Complete centrality measurements for the RNA targets in the cellular networks. Measurements for prediction-only results and predictions along with their downstream targets are included. Z values are reported for all of the analysis. Those with significant values (p < 0.05) are indicated in boldface and those close to a p value of 0.05 are underlined.

Additional file 2:

Robustness of the experimental results. (A) Measurements did not drastically change upon random removal and addition of protein-protein interactions. (B) Similar plot for robustness of the experimental results in transcription regulatory network.

Additional file 3:

The gadY sRNA-targets in the transcription regulatory network. GadY target gadX shows ranks that are significant for in-degree (9), out-degree (20), betweenness (0.00112), and closeness (0.398). GadX controls the transcription of pH-inducible genes and regulates acid resistance. The dark green lines represent experimentally verified regulation and the dark yellow lines represent predicted regulation. The teal and yellow lines indicate indirect regulation of genes downstream (in the operon) of experimentally verified or predicted direct targets, respectively (e.g., gadC is located downstream of gadB in the same operon). Nodes with pink borders represent transcription factors. Dashed lines indicate genes in the same operon, with the direction pointing from relative upstream to relative downstream. The operon relationships are only shown for concerned sRNA targets. Arrow, T, and diamond heads represent positive, negative, and dual regulators, respectively. Circular heads represent predicted, thus unknown, regulation. There are also several other predicted targets, but they are not present in the TR network.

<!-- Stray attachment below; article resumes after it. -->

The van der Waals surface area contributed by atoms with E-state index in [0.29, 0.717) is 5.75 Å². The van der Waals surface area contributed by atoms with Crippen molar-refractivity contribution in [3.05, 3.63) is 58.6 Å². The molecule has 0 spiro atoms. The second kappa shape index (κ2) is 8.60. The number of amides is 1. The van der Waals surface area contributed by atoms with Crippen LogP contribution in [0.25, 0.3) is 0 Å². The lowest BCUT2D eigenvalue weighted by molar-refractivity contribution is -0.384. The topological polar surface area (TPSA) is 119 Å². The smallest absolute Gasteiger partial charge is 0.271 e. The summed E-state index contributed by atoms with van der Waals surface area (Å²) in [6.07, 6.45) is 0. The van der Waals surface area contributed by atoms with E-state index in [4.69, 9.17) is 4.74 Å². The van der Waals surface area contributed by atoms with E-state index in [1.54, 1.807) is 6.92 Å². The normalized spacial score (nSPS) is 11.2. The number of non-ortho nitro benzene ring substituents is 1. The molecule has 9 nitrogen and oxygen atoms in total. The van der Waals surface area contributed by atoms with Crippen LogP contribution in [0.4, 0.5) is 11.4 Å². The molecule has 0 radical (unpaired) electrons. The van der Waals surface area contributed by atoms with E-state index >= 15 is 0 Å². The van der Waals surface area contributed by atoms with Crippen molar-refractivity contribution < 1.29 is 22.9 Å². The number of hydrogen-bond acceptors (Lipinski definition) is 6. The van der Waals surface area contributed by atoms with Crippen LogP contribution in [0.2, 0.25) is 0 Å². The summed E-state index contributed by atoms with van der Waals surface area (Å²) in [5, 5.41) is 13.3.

This work was supported in part by grants NSC 96-2628-B-010-003-MY3 (W.V. Ng), NSC 99-3112-B-010-003 (W.V. Ng) and NSC 96-2628-B-010-037-MY3 (H-C. Huang) from the National Science Council and an internal grant derived from the Aim for the Top University Grant awarded to National Yang Ming University from the Ministry of Education in Taiwan (Ng and Huang), Republic of China. Discussion with Petrus Tang of Chang Gung University provided us with helpful insights. IntaRNA prediction was made possible by the Advanced Bioinformatics Core at Yang Ming University headed by Chuan-Hsiung Chang.

This article has been published as part of BMC Bioinformatics Volume 11 Supplement 7, 2010: Ninth International Conference on Bioinformatics (InCoB2010): Bioinformatics. The full contents of the supplement are available online at